Vice: A Regression Test Generation Library

Changes in a system can be made in two primary ways. I like to call them Edit and Pray and Cover and Modify…When you use Edit and Pray, you carefully plan the changes you are going to make, you make sure that you understand the code you are going to modify, and then you start to make the changes. When you’re done, you run the system to see if the change was enabled, and then you poke around further to make sure that you didn’t break anything…Cover and Modify is a different way of making changes. The idea behind it is that it is possible to work with a safety net when we change software…When you have tests around the areas in which you are going to make changes, they act as a software vise. You can keep most of the behavior fixed and know that you are changing only what you intend to.

Michael Feathers, Working Effectively with Legacy Code, pg. 32-33

The “regression tests” that Feathers refers to in the above quotation are a huge asset to refactoring code. Unfortunately, they can often be time-consuming and soul-sucking to write. Vice is a library that I just started working on that helps to reduce the burden of writing these regression tests.

With Vice, we can simply exercise the code we want regression tests for, and Vice will generate our unit-level regression tests for us. This post sketches how my current proof of concept of this library and suggests some ways I plan to expand the library, with special attention to how this library might aid in generating regression tests for Android applications. You can find the source code here.

A Trivial Proof of Concept

Suppose we have a simple class that reverses a string:

public class Reverser {
    public String reverse(String string) {
        return new StringBuilder(string).reverse().toString();
    }
}

Suppose further that we don’t like the way Reverser.reverse is implemented. If we want to be sure that our modifications don’t break anything, we would normally write a unit test for this method that looks like this:

public class ReverserCharacterization {
  @Test
  public void characterizeReverse() {
    Reverser reverser = new Reverser();
    final String result = reverser.reverse("hello");
    assertEquals("olleh", result);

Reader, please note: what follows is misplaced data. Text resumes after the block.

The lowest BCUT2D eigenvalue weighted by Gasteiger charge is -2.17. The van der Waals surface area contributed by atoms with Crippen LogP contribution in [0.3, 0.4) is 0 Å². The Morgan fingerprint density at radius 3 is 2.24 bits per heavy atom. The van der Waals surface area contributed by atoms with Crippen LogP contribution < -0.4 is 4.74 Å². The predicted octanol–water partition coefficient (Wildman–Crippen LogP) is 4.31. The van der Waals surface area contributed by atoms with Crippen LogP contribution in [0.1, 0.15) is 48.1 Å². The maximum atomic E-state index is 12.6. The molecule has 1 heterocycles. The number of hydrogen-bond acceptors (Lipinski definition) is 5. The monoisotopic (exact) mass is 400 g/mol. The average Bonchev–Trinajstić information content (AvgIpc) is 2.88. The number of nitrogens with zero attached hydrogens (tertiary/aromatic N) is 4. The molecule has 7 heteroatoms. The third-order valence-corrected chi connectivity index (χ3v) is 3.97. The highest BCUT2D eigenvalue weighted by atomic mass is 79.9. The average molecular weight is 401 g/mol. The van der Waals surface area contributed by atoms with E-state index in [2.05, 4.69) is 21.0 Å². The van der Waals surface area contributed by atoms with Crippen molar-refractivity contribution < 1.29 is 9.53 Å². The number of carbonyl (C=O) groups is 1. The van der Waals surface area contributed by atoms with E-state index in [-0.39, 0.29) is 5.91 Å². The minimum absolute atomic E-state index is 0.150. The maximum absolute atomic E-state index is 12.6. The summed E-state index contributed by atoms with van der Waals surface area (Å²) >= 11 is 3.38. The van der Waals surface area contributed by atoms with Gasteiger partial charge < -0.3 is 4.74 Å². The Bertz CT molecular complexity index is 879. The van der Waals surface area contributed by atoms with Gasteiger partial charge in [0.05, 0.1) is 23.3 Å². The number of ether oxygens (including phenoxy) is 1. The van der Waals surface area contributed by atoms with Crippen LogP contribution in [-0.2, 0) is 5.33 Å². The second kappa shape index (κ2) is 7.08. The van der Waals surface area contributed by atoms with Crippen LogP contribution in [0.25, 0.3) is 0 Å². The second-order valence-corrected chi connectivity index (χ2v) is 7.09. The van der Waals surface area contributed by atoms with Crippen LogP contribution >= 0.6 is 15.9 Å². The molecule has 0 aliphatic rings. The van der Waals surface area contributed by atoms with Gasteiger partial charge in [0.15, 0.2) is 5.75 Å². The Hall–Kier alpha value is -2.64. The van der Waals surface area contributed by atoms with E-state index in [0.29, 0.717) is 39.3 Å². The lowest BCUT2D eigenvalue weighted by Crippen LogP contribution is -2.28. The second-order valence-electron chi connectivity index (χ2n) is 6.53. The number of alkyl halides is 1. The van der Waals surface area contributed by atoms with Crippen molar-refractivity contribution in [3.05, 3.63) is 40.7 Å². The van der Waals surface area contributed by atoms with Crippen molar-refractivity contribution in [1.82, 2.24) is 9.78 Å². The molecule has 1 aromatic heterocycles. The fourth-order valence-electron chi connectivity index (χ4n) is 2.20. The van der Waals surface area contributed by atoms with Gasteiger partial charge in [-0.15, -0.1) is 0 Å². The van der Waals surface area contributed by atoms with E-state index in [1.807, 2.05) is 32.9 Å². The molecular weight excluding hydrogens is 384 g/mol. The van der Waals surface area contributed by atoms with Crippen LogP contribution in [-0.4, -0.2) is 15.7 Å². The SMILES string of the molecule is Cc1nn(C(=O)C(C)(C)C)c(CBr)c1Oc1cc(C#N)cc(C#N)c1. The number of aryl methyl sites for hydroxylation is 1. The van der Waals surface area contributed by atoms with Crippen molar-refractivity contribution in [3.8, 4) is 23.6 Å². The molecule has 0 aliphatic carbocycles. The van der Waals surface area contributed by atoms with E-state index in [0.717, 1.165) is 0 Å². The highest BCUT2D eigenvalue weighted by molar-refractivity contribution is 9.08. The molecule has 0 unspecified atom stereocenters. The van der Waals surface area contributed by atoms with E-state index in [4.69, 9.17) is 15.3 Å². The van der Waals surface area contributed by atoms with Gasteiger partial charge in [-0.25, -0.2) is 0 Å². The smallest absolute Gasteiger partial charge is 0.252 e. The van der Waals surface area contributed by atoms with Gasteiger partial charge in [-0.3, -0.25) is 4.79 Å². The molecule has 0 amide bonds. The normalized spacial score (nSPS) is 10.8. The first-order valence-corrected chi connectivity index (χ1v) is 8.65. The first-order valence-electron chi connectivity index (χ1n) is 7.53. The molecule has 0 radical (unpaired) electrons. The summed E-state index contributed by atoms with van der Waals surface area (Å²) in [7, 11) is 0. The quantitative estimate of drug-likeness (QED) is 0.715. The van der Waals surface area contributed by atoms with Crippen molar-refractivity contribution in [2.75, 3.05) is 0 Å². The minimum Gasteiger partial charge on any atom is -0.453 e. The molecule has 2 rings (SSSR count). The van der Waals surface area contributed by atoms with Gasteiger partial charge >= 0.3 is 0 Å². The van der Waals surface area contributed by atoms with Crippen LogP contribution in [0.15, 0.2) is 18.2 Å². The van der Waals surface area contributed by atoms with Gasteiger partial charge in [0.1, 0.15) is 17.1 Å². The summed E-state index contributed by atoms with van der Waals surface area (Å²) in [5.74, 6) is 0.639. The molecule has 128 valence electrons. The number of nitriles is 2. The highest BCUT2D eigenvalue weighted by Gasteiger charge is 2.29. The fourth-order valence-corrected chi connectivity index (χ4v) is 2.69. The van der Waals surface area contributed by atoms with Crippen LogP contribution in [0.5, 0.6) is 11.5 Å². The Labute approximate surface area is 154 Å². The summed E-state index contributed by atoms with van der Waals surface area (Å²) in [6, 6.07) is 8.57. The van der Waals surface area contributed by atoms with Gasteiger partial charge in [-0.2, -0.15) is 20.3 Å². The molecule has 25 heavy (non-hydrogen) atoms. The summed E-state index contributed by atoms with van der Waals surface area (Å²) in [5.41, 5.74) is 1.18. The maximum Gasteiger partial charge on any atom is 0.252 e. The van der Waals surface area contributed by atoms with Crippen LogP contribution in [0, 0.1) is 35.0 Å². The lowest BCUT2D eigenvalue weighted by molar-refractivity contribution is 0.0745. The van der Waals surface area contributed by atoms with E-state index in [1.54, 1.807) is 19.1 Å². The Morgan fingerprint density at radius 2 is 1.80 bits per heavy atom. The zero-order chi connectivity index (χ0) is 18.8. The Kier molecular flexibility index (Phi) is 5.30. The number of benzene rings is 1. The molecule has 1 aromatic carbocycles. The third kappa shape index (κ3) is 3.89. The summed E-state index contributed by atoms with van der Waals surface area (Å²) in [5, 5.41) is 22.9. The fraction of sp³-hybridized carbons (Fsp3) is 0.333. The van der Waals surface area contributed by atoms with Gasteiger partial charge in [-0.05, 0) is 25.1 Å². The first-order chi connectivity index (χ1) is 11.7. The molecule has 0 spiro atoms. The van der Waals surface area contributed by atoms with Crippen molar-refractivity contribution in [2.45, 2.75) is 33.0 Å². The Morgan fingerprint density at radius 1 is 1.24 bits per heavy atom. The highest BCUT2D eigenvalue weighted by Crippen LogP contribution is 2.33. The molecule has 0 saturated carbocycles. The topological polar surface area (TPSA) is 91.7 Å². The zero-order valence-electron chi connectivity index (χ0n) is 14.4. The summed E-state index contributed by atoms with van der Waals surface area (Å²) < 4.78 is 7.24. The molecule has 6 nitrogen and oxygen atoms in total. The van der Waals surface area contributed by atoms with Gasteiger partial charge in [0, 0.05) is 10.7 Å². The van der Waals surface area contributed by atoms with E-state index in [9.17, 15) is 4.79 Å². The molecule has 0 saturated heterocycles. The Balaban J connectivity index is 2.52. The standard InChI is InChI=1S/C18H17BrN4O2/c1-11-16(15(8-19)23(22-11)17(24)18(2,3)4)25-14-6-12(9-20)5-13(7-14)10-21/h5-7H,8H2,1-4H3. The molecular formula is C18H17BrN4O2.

}
}

Vice allows us to generate tests by simply writing code that exercises the classes for which we want tests. Let’s look at the Vice code that generates the above test.

First, we create a ViceMaker object:

@ViceFor(Reverser.class)
public class ViceMaker {
    @Clamp
    public void clampReverse(Reverser reverser) {
        reverser.reverse("hello");
    }
}

Next, we run Vice.make, passing in the class of our ViceMaker and the path where we want our generated tests to live:

final Vice vice = new Vice();
final String pathToGeneratedCharacterizationTest
        = "/Users/mattdupree/Developer/Vice/src/test/java/";
final Path testFilesPath = Paths.get(pathToGeneratedCharacterizationTest);
vice.make(testFilesPath, ViceMaker.class);  

Once the above code is run, you’ll have regression test generated with code that is identical the code we would have written:

public class ReverserCharacterization {
  @Test
  public void characterizeReverse() {
    Reverser reverser = new Reverser();
    final String result = reverser.reverse("hello");
    assertEquals("olleh", result);
  }
}

Once this code is generated, you can ensure that your refactoring doesn’t break Reverser simply by running your tests.

In order to accomplish this, I’m using reflection and bytebuddy, a library that lets us rewrite java classes at runtime. With these two tools I’m rewriting the classes we want to generate regressions tests for so that every method on that class records its method invocations. This “recording” captures what method was called, the arguments that were passed in, and the return value of the method. Once I have this information, I use javapoet to write out java test files.

Limitations and Future Directions

Supporting Void Methods

Currently, my proof of concept only supports adding tests for methods with return values. However, I’d like to expand it to test methods that don’t return anything. Void methods are typically tested by examining the way in which those methods interact with their dependencies. Using bytebuddy, I can rewrite the dependencies of the methods we want to test so that they record their interactions. Once I have this information, I can generate mockito-powered tests that verify that the method interacts with its dependencies correctly.

Supporting Complex Method Parameters

As I said earlier, bytebuddy let’s me rewrite the target classes so that they record the parameters that are passed into their methods. However, this is not enough. The tests that are generated will need to know how to construct complex method parameters so that methods can be invoked. To support this, the ViceMaker object can contain annotated methods that provide the dependencies of the methods whose interactions we want to record.

Supporting Android Test Recording

In the next release of Android Studio, we’ll be able to record espresso tests. These tests are great, but they can be slow and flaky, so they need to be augmented with unit tests.

Ideally, I’d like to build upon the functionality of Vice to support Android unit test recording. This functionality is less fleshed out in my mind, but it seems doable. The hope here is that you’d be able to launch your Android app, interact with it and your interactions would generate unit tests for your activities and fragments. These unit tests will allow us to move application logic out of our Activities and Fragments without having to spend an inordinate amount of time writing and running regression tests.